Obviously the motivations behind the expressed wishes of a six-year-old are hard to assess and so questioning what led to Elian's words was reasonable, though linking the video to "child abuse" seems extreme, but the two networks betrayed their bias in the case when they failed to raise questions about the legitimacy of the words from Elian's father. (See the April 7 CyberAlert for details on how they assessed his comments.)
-- Thursday morning, April 13, ABC's Good Morning America picked up the video as broadcast by Univision. After showing it, co-host Charles Gibson warned: "This was a home movie made by the family. You don't know to what extent the boy may have been coached, and as I say, this may be an end game strategy by the family to try to influence this. That videotape given to Univision, played this morning, we recorded it, played it back for you."
-- The next day, Friday, NBC's Today caught up with GMA and showed the video, but not before co-host Matt Lauer questioned the motive behind it: "And then what about that videotape of Elian that the family released on Thursday? Was that proper? The last ditch effort of a loving family or was it a desperate manipulative move bordering on child abuse? We'll talk about that as well."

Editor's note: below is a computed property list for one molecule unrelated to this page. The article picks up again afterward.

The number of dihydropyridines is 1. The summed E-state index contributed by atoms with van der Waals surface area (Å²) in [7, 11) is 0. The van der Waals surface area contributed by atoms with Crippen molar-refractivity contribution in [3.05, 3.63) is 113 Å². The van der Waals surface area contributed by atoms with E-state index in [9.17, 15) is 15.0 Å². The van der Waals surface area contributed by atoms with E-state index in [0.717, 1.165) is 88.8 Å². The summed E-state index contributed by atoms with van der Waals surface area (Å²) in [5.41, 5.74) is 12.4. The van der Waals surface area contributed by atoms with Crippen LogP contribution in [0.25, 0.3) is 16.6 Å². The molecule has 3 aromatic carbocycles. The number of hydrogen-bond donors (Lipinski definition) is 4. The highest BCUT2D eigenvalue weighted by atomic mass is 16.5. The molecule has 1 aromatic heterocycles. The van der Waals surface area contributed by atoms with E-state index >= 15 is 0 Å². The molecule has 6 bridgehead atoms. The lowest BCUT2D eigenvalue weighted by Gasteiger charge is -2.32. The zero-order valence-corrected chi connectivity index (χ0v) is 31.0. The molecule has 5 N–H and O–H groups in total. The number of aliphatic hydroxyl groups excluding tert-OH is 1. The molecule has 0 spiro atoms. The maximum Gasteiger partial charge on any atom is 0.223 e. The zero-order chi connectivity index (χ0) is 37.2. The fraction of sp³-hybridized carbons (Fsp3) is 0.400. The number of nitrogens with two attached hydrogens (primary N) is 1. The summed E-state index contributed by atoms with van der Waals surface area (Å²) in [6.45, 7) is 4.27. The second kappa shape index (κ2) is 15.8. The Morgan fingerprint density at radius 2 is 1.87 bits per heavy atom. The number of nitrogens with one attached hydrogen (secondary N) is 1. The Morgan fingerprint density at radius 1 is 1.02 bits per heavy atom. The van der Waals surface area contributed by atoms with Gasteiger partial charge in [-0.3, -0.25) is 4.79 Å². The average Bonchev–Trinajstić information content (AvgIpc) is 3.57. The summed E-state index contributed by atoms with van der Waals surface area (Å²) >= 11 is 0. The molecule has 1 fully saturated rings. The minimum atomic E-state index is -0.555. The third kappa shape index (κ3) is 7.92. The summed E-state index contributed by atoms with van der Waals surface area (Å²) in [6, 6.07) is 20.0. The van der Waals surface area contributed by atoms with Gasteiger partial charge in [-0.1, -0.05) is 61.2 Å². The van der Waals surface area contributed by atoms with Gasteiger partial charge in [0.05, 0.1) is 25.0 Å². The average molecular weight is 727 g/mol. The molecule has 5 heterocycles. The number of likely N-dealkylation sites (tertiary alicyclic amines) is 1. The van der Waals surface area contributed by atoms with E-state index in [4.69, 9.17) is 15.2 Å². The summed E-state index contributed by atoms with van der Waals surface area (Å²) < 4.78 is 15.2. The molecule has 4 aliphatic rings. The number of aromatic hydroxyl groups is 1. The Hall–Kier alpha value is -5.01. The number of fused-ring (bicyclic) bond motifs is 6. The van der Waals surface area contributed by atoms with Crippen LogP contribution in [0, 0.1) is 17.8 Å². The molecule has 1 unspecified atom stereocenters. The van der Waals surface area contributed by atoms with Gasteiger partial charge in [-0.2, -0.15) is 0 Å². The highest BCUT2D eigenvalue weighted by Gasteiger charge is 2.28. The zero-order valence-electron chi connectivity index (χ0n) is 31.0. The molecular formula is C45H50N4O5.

The video really upset Katie Couric. She introduced an interview segment: "Now more on this home videotape that the Miami relatives released of Elian on Thursday. Was that a proper or a desperate manipulative move bordering on child abuse? Maxine Waters is a Democratic congresswoman from Los Angeles and Lincoln Diaz Balart who was born in Cuba is a Republican Congressman from Miami. Good morning to both of you. Congresswoman Waters, let me start with you. After watching the home video that Elian's relatives released Senator Tom Harkin said the family should be charged with child abuse. Do you agree?"
Couric's next question: "Congressman Diaz Balart
how do you defend their actions?"
Interviewing INS Commissioner Doris Meissner, Lauer
As picked up by MRC analyst Geoffrey Dickens, he took
the same angle with Spencer Eig, lawyer for the Miami family:
-- Friday Good Morning
America viewers also heard the "child abuse" charge. MRC analyst
Jessica Anderson caught this lengthy question from GMA co-host Charles Gibson
to Lazaro Gonzalez's attorney Roger Bernstein:
A Crossfire-like shouting match erupted Friday morning on CBS's The Early Show over Elian, for once making the program a bit interesting. Bryant Gumbel, naturally, took the liberal side, rejecting the idea that Cuban-American civil disobedience is analogous to the civil rights movement and asking if exploitation of Elian the by Cuban-Americans is "any less reprehensible" than what they claim Castro has done.
For the April 14 segment
Gumbel first went to former independent counsel Joseph DiGenova: "In a
legal sense, there any legal justification for what's going on in Miami right
Turning to Congresswoman Ileana Ros-Lehtinen, Gumbel
demanded: "The Cuban-American community has been supporting clear
disobedience of the law. How do you justify that?"
Gumbel engaged in an argument with her about whether the
family has broken the law. Ros-Lehtinen contended at one point: "We
should remember that when slavery was the law in the United States, some